[CentOS] SELinux and access across 'similar types'

Tony Molloy tony.molloy at ul.ie
Mon Jan 9 20:24:28 UTC 2012

On Monday 09 January 2012 20:00:29 Marko Vojinovic wrote:
> On Monday 09 January 2012 11:45:26 Daniel J Walsh wrote:
> > SELinux has no idea what the labels are in /tmp, so restorecon
> > will not change the labels.  It would be best to just remove the
> > content from /tmp and allow new content to be created.  If you
> > want the content to be accessible from apache, you could change
> > it to httpd_tmp_t
> > 
> > chcon -t httpd_tmp_t /tmp/PATH
> But isn't there a policy for default labelling of arbitrary files
> put in /tmp? I mean, when apache puts a file in /tmp, it should be
> labelled *somehow*, according to the rules for apache and/or the
> /tmp directory, right? This should happen in both enforcing and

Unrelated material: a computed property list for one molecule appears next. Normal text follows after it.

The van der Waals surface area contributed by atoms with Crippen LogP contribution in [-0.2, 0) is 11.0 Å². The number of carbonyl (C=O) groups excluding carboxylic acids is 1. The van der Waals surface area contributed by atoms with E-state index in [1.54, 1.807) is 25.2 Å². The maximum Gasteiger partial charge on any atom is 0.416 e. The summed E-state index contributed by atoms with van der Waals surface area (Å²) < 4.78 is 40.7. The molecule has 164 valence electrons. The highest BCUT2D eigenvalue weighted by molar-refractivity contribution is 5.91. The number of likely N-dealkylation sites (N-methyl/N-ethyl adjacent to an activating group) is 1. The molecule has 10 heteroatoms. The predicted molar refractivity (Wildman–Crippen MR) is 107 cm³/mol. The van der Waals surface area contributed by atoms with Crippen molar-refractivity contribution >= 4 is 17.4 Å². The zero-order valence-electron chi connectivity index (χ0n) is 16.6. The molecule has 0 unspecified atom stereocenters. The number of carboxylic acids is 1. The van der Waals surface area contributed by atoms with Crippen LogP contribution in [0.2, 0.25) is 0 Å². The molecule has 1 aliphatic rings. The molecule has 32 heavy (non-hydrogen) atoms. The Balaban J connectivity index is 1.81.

> permissive modes.
> So is the default type label for such a case file_t? If it is, it's
> a bug, since SELinux would deny subsequent access to that file,
> per policy, right?
> If I understood the OP correctly, he enabled SELinux (into
> permissive mode), relabeled the whole filesystem, rebooted several
> times, and after all that apache creates a file in /tmp with a
> label file_t. AFAIK, this should *never* happen, with the default
> policy.

Exactly as I thought. If I touch a file or cp a file into /tmp then it's 
labelled as tmp_t not file_t. On the other hand if I mv a file in it 
retains it's original type. So how could a file created in /tmp get a 
file_t type.

That's why I asked the OP to delete the file and run the script which 
creates the file by hand.


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